|Pianist and composer Uri Caine. Photo credit: Simon Meele|
American Composers Orchestra: You premiered Double Trouble in February 2008 with ACO at Zankel Hall. Now you are premiering a revised and expanded version. Can you talk about how the piece has changed since its original premiere 7 years ago?
Uri Caine: When I premiered the piece in 2008 it was written for piano and a chamber orchestra (single winds and horns and 1 percussionist). For the 2015 version, I got the opportunity to compose for a full orchestra with triple winds and a larger brass and percussion section. This allowed me to enrich certain harmonic areas, to strengthen the balance of certain sections and to simplify certain parts where I could divide the music between a greater variety of instruments. But inevitably as I started tinkering with the orchestration, I also started to rewrite parts of the music, to simplify certain sections and to clarify certain parts. Even though the structure of the piece basically remains the same as the 2008 version, I made many small changes as I worked on the re-orchestration – in that sense Double Trouble in 2015 is a much different piece than the original 2008 version.
ACO: You say, "Double Trouble sets up a dialogue between composed music (mostly for the orchestra) and improvisation (mostly for the piano soloist)." You are performing as piano soloist on April 9 at Jazz at Lincoln Center, but if another pianist is to play the piece, what direction, if any, do you give for these improvised sections?
UC: I would ask the improviser to listen to what the orchestra is playing and then react and, at the same time, use the short cadenza solo sections as a sort of counterpoint and development of what the orchestra has or will play. There are also certain sections where the piano part is completely notated and other sections where a certain harmony is specified or a rhythm is suggested and the soloist can interpret this as they feel, but in the end I might not want to say too much. I would give the pianist the freedom to do their own thing!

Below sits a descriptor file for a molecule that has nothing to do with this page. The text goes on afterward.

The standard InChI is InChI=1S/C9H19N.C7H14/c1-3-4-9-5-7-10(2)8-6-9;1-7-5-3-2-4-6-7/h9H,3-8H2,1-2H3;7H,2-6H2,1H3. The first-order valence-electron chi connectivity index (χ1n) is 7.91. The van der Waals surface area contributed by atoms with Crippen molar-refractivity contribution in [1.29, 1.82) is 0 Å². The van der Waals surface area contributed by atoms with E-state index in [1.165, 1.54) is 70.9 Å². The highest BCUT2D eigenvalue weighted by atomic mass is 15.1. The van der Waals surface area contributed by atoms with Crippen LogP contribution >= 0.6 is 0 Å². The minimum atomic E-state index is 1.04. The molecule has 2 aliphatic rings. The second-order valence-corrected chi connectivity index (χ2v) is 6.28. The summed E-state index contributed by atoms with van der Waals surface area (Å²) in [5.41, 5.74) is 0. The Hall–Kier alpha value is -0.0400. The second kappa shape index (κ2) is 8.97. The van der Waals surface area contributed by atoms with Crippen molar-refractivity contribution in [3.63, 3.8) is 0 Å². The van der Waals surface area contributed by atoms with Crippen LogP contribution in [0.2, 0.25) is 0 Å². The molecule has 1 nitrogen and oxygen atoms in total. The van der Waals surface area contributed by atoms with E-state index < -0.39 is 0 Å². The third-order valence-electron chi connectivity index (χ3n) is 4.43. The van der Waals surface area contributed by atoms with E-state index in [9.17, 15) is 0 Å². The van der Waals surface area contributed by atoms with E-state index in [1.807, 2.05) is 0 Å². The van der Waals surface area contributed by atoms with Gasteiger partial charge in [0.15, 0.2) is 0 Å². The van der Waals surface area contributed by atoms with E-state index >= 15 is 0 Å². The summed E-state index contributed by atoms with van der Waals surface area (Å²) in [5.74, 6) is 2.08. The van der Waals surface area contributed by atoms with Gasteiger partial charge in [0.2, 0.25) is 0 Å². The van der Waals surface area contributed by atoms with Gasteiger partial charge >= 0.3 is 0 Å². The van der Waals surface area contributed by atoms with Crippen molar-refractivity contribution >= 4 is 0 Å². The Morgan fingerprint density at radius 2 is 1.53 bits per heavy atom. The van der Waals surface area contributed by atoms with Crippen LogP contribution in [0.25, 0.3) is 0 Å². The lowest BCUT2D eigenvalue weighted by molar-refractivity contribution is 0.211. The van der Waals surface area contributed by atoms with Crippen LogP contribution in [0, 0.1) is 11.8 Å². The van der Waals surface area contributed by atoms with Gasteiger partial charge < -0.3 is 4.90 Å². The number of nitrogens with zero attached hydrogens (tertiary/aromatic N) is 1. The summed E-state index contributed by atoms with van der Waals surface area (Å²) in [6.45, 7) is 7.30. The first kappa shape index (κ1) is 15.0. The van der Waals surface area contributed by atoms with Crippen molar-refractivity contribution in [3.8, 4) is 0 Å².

ACO: What should the audience listen for during your piece?
In terms of a form, there are 7 short sections which usually begin or end with a solo piano cadenza. This cadenza either sets up the next entrance of the orchestra or “comments” on what the orchestra has just played. These sections are about 1 to 2 minutes each and are marked Misterioso, Grazioso, Energetic, Animated, Furioso, Espressivo, and Wild. The eighth and last section features an expanding and contracting rhythmic scheme – 5/8, 6/8, 7/8, 4/4, 7/8, 6/8, 5/8 – that repeats throughout the movement and establishes a certain groove for the soloist to play with. There is a dialogue between the piano and the orchestra: sometimes the soloist echoes what the orchestra is playing, sometimes it moves against it in rhythmic or melodic counterpoint, and sometimes it plays along as a member of the orchestra. The orchestra part is sometimes hyperactive, sometimes rhythmic, and sometimes lyric but the idea of the piece is to give the soloist the challenge of improvising against an orchestra that is throwing ideas right and left at the soloist in quick succession. The improvising soloist can decide in the moment how to react.
ACO: What are you looking forward to about your performance of Double Trouble with ACO at Jazz at Lincoln Center?
UC: I look forward to playing with George Manahan and the ACO. It is always fun after composing to go out and finally play what has been in your imagination. I am also looking forward to hearing the music of Courtney Bryan and Wynton Marsalis!